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Mystic Seaport

Mystic Seaport

Mystic Seaport

What: Living History Maritime Museum
Where: 75 Greenmanville Ave, Mystic, CT 06355
Phone: (888) 973-2767?

Mystic Seaport: The Museum of America and the Sea, is a living history maritime museum situated along the banks of the Mystic River in Mystic, Connecticut, USA. It is notable both for its collection of sailing ships and boats, and for the re-creation of crafts and fabric of an entire 19th century seafaring village. It consists of more than 60 original historic buildings, most of them rare commercial structures moved to the 37-acre site and meticulously restored.

The museum was established in 1929 as the “Marine Historical Association”. Its first fame came with the acquisition in 1941 of the Charles W. Morgan, the only surviving wooden sailing whaler. The seaport was one of the first living history museums in the United States, with a collection of buildings and craftsmen to show how work was done. The seaport now receives about 400,000 visitors each year.

In addition, it supports research via an extensive library; runs the Frank C. Munson Institute of American Maritime Studies, a summer graduate-level academic program, established in 1955 by maritime historian Professor Robert G. Albion of Harvard University; and, in conjunction with Williams College, hosts Williams-Mystic, an undergraduate program in maritime studies. Outreach includes sailing classes for area children.

Mystic Seaport is a popular destination for boaters, who pay to dock overnight just a short walk away from ships such as the Morgan and the fishing schooner L. A. Dunton.

The Ships

Several of the vessels are the unique survivors of their type in the world. The collection includes:

  • Annie (sandbagger sloop)
  • Australia (coasting schooner)
  • Breck Marshall (catboat)
  • Brilliant (auxiliary schooner)
  • Charles W. Morgan (whaler)
  • Emma C. Berry (Noank smack)
  • Estella A. (Friendship Sloop)
  • Florence (dragger)
  • Gerda III (Lighthouse tender)
  • Joseph Conrad (training ship)
  • L. A. Dunton (fishing schooner)
  • Nellie (oyster or shoal-draft sloop)
  • Regina M. (carry-away sloop)
  • Roann (eastern-rig sloop)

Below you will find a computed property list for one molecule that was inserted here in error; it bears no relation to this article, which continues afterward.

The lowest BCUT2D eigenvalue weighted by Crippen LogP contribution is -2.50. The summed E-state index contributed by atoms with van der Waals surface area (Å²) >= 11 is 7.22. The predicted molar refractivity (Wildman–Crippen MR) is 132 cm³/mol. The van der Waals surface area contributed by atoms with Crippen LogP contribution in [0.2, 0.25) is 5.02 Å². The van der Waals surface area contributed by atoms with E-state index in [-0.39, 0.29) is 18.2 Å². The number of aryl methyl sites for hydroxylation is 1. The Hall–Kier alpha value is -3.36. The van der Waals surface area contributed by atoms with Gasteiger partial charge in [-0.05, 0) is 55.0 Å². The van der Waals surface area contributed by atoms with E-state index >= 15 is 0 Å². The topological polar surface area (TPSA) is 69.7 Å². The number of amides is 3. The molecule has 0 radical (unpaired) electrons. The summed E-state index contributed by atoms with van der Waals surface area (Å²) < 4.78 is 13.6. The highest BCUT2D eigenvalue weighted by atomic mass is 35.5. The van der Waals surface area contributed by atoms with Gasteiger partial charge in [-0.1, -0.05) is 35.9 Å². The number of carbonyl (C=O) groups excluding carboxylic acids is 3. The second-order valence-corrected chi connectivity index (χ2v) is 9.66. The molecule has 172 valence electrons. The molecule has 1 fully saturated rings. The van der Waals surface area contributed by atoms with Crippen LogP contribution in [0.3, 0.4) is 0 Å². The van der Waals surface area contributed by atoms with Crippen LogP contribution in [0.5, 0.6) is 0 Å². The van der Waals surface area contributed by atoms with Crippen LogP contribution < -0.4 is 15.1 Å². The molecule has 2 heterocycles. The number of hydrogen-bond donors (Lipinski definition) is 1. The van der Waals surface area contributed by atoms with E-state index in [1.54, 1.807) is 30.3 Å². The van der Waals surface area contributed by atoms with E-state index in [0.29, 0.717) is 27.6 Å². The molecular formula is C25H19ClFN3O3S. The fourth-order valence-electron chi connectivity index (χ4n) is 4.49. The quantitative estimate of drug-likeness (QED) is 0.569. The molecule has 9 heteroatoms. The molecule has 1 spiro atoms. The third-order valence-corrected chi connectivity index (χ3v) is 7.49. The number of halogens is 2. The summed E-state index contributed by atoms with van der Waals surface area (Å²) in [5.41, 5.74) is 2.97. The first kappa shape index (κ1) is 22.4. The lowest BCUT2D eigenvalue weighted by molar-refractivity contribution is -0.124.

• Sabino (island steamer)
  • Star (Fishing vessel)

Four ships have been designated National Historic Landmarks: Charles W. Morgan, L. A. Dunton, Emma C. Berry, and Sabino

The Buildings

The Preservation Shipyard is an important part of the museum. It is where traditional tools and techniques are used to preserve the Museum’s collection of historic vessels, including a recreation of the ship Amistad. To commemorate the 200th anniversary of the end of slavery in Great Britain, the Amistad embarked on June 21, 2007 from New Haven, Connecticut on a 14,000-mile transatlantic voyage to Great Britain, Lisbon, West Africa and the Caribbean, marking the Atlantic trade and slave route.

The 19th century seafaring village contains nearly all the types of general and specialized trades associated with building and operating a sailing fleet. They include a chandlery, sail loft, ropewalk, cooperage, shipping agent office, printing office, bank and others. Also included is The Spouter Tavern, open seasonally and serving “travelers’ fare”. Each building is used both to show the original activity and to display multiple examples of objects sold or constructed; for instance, the nautical instruments shop displays sextants, nautical timepieces and the like. Demonstrations at the cooperage show how barrels are assembled.

Additional buildings house more exhibits. One is a 1/128th scale model of the entire Mystic River area ca. 1870, complete down to the outhouse behind every residence; a model over 50-ft long. Another contains a collection of carved ship figureheads. Also among the museum’s buildings is a planetarium that demonstrates how seamen used stars for navigation.

Mystic Seaport has a wide range of information on historical seamen. These include Jeremiah Holmes who gained notoriety during the War of 1812.


Sailing instruction is given here, as well as tourist rides at nominal cost in various historical small craft. Such tours give a good overview of historic ships at their moorings.


Mystic Seaport’s music program is unusual as it prominently features sea shanties in their original contexts as work songs. Regular sessions find shanty singers keeping museum visitors in line as they haul sails or turn a capstan.

The Mystic Seaport Sea Music Festival, held annually in June since 1979, is among the oldest and largest in the United States.

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